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EU revenue cap hampers PPP market in tough time – pv magazine International

The RE-Source 2022 event is taking place this week in Amsterdam amid what is being described as “the perfect storm” of challenges for the European PPA market. Prices have skyrocketed, which continues to hamper accelerated development, and a new political decision by the European Commission has only added to market inertia.

There is universal consensus that company power purchase agreements, a key solution to the current energy crisis in Europe, will accelerate the deployment of renewables, but their adoption is currently stalled due to a perfect storm of policies, permits and prices. That was the clear message from day one of RE-Source 2022, which this week brings together corporate buyers and developers of renewable energy projects in Amsterdam.

The emergency measures taken at European level to cap the revenues of electricity producers put a pause on the signing of corporate PPAs at a time when they are needed more than ever. The European Commission met with energy ministers from member countries on September 30, where they agreed on a suggested revenue cap of €180 ($175)/MWh for electricity generators that do not use the gas as fuel, in order to protect European electricity consumers. .

These “surplus revenues” above €180/MWh must be collected by governments. However, the outcome of the meeting was a recommendation on the revenue cap, among other measures, and European member states were left to adopt their own market interventions.

The Head of Unit of the European Commission’s DG ENER, Paula Abreu Marques, noted that “important decisions regarding the energy crisis are taken almost daily”. The result of the September 30 ruling is that corporate and industrial buyers and developers and owners of renewable energy projects are reluctant to sign new PPAs, while chaos reigns.

“The main problem is that this is a European regulation, but not a uniform European law,” said Dries Acke, policy director of SolarPower Europe. photo magazine. “The [European] The Commission came up with an EU revenue cap. But Member States demanded the flexibility to do something else, to go below, above or [introduce] specific technology [measures]. This is just an indication of what the EU would ideally like you to [member states] do, that’s where the uncertainty comes in.

Corporate renewable PPAs are down year-over-year in 2022.

Picture: SolarPower Europe

The variation at EU Member State level is already evident. In Belgium, discussions are underway to set a revenue cap of €130/MWh, below European regulations.

“Member states feel very comfortable doing whatever they want,” Acke said, noting that the uncertainty has a “chilling” effect on the European PPA market. “If you enter into a PPA and you don’t know exactly what level of revenue you will need to maintain, you face uncertainty in your metric that is new.”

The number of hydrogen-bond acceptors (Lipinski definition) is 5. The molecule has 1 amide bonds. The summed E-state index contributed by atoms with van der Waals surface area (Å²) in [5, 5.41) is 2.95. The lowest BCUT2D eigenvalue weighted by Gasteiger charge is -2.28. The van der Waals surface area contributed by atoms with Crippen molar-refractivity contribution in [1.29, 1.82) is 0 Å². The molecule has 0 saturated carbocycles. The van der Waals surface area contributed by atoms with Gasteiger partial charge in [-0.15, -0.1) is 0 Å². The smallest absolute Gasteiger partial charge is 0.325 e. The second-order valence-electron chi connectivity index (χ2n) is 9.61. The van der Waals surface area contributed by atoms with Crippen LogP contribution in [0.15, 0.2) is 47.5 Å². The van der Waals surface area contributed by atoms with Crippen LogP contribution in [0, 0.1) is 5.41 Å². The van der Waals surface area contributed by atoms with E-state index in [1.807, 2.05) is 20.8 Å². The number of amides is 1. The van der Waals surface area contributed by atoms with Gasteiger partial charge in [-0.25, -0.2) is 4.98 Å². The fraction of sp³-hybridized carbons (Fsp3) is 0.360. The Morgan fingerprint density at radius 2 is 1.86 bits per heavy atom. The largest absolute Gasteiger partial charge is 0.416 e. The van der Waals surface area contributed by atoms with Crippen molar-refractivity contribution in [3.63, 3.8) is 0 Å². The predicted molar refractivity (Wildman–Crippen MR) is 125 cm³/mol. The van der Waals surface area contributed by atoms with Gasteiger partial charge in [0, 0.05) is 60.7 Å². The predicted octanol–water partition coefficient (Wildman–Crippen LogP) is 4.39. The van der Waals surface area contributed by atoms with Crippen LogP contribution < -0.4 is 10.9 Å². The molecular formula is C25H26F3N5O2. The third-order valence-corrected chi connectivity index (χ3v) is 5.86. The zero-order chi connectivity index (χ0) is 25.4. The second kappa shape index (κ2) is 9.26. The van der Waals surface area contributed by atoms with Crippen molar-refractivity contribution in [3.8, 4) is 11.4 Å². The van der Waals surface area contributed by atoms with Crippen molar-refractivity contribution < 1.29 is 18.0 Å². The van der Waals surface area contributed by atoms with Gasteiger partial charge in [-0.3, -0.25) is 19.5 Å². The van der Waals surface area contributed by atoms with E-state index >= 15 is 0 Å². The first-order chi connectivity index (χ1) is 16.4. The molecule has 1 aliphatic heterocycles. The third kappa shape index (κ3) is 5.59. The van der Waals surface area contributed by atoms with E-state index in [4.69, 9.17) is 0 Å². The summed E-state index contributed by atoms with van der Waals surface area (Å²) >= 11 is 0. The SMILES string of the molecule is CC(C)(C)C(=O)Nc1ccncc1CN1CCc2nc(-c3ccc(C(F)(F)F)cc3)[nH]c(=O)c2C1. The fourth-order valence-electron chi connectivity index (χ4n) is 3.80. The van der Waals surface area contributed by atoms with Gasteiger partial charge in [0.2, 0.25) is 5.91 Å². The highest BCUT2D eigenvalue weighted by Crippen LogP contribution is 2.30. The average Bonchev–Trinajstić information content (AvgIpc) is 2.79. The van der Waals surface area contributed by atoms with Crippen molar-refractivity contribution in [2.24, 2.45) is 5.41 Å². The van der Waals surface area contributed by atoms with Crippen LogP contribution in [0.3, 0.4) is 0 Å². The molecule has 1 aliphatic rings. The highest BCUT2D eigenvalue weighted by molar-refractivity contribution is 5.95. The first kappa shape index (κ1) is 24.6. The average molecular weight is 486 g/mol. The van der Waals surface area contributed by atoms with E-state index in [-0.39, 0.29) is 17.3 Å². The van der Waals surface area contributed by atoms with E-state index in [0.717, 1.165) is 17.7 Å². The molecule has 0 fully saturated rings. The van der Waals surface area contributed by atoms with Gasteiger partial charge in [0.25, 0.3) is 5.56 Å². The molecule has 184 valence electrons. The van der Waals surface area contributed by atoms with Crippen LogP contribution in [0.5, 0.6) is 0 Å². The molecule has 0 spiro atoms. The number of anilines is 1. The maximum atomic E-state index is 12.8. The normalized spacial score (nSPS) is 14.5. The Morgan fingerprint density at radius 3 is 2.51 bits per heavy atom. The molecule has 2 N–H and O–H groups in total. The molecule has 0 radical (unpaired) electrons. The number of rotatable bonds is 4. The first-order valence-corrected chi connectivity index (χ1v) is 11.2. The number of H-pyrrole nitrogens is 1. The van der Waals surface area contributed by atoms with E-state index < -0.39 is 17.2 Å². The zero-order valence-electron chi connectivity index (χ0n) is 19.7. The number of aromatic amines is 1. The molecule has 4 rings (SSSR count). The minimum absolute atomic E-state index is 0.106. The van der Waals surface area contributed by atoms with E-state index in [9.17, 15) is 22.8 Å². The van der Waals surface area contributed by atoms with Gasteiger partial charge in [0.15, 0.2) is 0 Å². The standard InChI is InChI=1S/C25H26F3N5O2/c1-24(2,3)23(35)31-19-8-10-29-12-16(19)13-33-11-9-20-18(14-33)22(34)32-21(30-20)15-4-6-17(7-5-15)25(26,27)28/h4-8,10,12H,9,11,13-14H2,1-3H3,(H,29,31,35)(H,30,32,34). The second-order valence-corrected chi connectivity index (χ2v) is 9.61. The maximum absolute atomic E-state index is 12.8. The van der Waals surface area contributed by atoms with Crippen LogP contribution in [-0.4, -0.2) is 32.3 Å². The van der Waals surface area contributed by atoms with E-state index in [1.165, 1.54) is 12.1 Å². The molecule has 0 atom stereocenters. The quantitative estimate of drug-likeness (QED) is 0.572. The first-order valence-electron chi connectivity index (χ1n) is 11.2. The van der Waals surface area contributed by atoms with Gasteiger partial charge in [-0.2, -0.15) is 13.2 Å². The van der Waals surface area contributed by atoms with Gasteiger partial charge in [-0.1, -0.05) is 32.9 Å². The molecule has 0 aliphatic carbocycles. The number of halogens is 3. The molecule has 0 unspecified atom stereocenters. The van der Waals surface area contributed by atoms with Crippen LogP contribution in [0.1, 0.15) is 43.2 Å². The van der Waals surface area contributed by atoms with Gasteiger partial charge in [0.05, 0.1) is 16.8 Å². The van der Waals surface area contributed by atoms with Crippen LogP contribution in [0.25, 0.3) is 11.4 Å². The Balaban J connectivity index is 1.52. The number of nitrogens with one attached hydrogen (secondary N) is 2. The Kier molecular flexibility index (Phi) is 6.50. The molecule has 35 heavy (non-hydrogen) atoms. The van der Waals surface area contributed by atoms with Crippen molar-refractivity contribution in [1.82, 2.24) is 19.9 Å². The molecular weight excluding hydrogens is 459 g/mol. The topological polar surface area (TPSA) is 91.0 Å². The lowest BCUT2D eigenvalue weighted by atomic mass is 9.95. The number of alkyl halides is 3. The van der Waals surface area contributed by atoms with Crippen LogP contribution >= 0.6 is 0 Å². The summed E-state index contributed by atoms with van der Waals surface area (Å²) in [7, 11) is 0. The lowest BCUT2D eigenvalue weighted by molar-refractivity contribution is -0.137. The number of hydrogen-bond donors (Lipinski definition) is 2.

At the RE-Source event, business buyers lamented the situation. Google’s global head of data center energy, Amanda Peterson Corio, said that, like other companies, the tech giant is still digesting the results of the September 30 meeting. She noted that it is unclear how long the market intervention will last.

“There were suggested dates in the Friday guidance,” Corio said, speaking on the first day of RE-Source 2022.

The The European Commission has indicated June 30, 2023, as a potential date, but there are fears that the revenue cap will be extended.

“We need a better understanding of the timeline, so we know how to assess that,” Corio added, noting that Google has contracted about 7 GW of clean energy globally to power its data centers.

Philipp Pfefferle, director of BASF Renewable Energy, said the intervention should be as short as possible. He noted that the company does not want to see an extension to the suggested end date of June 30, 2023. BASF, the world’s largest chemical company, uses 6 TWh of electricity per year at its plant in Ludwigshafen, Germany, enough to power 2 million European homes.

Frustratingly, with the PPA market largely at a standstill, there is universal agreement at RE-Source that accelerating the adoption of renewables is the key solution to the current energy crisis, to ensure the security of supply, costs and sustainability. However, there is hope that the PPA market will persevere, despite the short-term challenges.

“Price caps can be well intentioned, they can have many unintended consequences,” said Edward Northam, Head of Baseline Renewables at Macquarie Green Investment Group. “But the fundamentals of the market are so solid that we are ready to work on it. »

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